"Have you ever been to a dirt track race? Some may not not find it appealing, but to myself and thousands of others it was the only place to be Saturday night. When will it open again? Why did they only have one race? These are questions that are flying around this morning among the community members. My only question a month ago was "Will we have support from the community?" I was never doubtful, but the track has been closed for two and a half years. I climb the ladder for the reader board sign and up the letters. R,A,C,I,N,G S,A,T... cars drive up and down Highway 441. I hope they notice the new message.
For two and a half years the track has not seen a fan, a race car and his driver, or a so missed, bright light Saturday night. The work was plentiful to say the least. I looked around and imagined the fire marshal doubtfully shaking his head as he made his list of "to-dos." Clearance is required for the safety of everyone who attends a race. We only had 4 weeks. It would shape up. Quite nicely in fact. David Williams began making the calls. David is a Laurens county native (affectionately know as Bear) who has been involved with 441 Speedway since the 80's. Extensive knowledge of race track operations and his gift of gab were just the ticket. Tony Sherling, the track owner since the early 90's, organized from Savannah and sent the heavy equipment for working the track. Race track owners from Cochran Motor Speedway and Swainsboro RaceWay provider their water trucks to help prep the track. Local drivers and past staff members reported instantly to volunteer their time. Cleaning the bathrooms, prepping the track surface, pressure washing the bleachers, mowing the grass, patching the fence, rebuilding the stairs for the box, painting the concession stands....the list goes on and on. With out all of these dedicated people it would not have been the event we never dreamed it would be. I'm sure by know you know that even with volunteers it must still be expensive to put on such an event. We were so fortunate to have local businesses sponsor this race. From trash collection to bold and astounding graphics of the feature race winner checks. It all came together.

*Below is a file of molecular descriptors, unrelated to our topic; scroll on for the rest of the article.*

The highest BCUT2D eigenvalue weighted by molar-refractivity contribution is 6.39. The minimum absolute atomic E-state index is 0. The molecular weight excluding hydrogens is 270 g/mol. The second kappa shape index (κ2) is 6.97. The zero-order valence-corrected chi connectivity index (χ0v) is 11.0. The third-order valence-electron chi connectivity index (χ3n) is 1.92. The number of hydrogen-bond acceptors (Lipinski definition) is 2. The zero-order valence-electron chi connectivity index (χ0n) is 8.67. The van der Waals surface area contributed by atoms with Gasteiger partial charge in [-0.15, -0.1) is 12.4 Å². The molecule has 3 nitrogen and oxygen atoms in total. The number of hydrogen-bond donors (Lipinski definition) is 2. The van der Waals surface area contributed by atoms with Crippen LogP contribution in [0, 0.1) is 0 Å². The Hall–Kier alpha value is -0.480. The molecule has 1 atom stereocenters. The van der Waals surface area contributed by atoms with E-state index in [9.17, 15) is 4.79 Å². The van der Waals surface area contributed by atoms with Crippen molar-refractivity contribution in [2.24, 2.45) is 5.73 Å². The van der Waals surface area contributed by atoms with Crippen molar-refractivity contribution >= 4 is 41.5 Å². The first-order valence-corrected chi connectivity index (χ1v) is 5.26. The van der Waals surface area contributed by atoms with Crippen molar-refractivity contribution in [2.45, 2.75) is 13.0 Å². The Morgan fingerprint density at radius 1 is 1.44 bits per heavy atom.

Friday afternoon is upon us. A drive by the Dublin 441 interstate area would reveal race car haulers at gas stations, restaurants, and hotels. Race teams from all over the southeast are getting ready for the night, and an excitement is in the air. Around 2pm haulers and pick ups with trailers start to arrive. They claim their unforgotten parking spots in the pits and begin chatting among themselves and other teams. Clearly ecstatic to be back home racing. Some cars gleam with bright colors while others are still dirty from last weekend's race at other tracks. Its whats under the hood that matters. These drivers and teams are everyday people. Instead of golf or football these friends and families spend their weekends in the shop. Tune the car. Test the car. Run to win. But most importantly have fun doing it. Truck after truck file in. Pretty soon we have 70 cars in the pits just for practice. Wow. Dedication, fans and a cause. Those were the ingredients for the successful race at 441 Speedway Saturday night. You see, this event was a benefit race. Put together by David, Tony, family members and countless others to raise money for cancer treatment. It was a rally. A rally for a cause. A rally with a deafening scream from the cars and fans. A pivotal member in racing community is fighting a battle. A battle that many of us know the battle all too well.
Kenny Barron (my father-in-law) is by far the hardest working person I have ever met. Tough as nails. He can run circles around people half his age. Witty, knowledgeable, and a jack of all trades. All to often we are sitting around and he gets call after call. "Kenny how do I do this?" "Well what about that?" He is the go to guy. Kenny knows or can figure out a way to make anything work. He is of a generation that knows hard work it the only way. We were given the hope that the left lung could be removed. "This should be no problem for Kenny." He will bounce right back. A high success rate for this kind of surgery was also a positive motivator. They took him back for surgery and we gather in the waiting room awaiting the news from the surgeon. The procedure should have taken a few hours. When the surgeon reported to the waiting room within 45 minutes we all had questions. Surgery was no longer an option. It was spreading. Dumbfounded. Really? That's it? We felt cheated. You can imagine how Kenny felt. Chemotherapy and radiation are now the only options for Kenny Barron. He is handling it well and remains positive. Even though this race was a benefit for him, he was there everyday. Helping as much as his body would allow. Saturday night you would have imagined him in the stands enjoying the race. Not Kenny. He was helping, working again. Seeing it through to the end. That's his style. He is passionate and dedicated.
After the races there was much discussion of the night's events and highlights, and reminiscing of the many good times over the years. Storytelling of growing up at a dirt track and the impact its had on many lives in middle Georgia. Respect and remembrance of the racing family no longer with us. My father-in-law Kenny Barron was one of the last to leave. The lights simultaneously faded out and we went home. Fans and drivers talked about the race on social media all night. Smack talking, exaggerated stories, and a flood of pictures and videos. Five star reviews and comments left and right. The resounding echoing question,...over and over was "When will 441 Speedway race again?" For now we don't know, but I can think of one person who will be ready and waiting for the gates to re-open. " -Jesica Grainger Oct. 20, 2016.
Thank you racing fans and community for your support.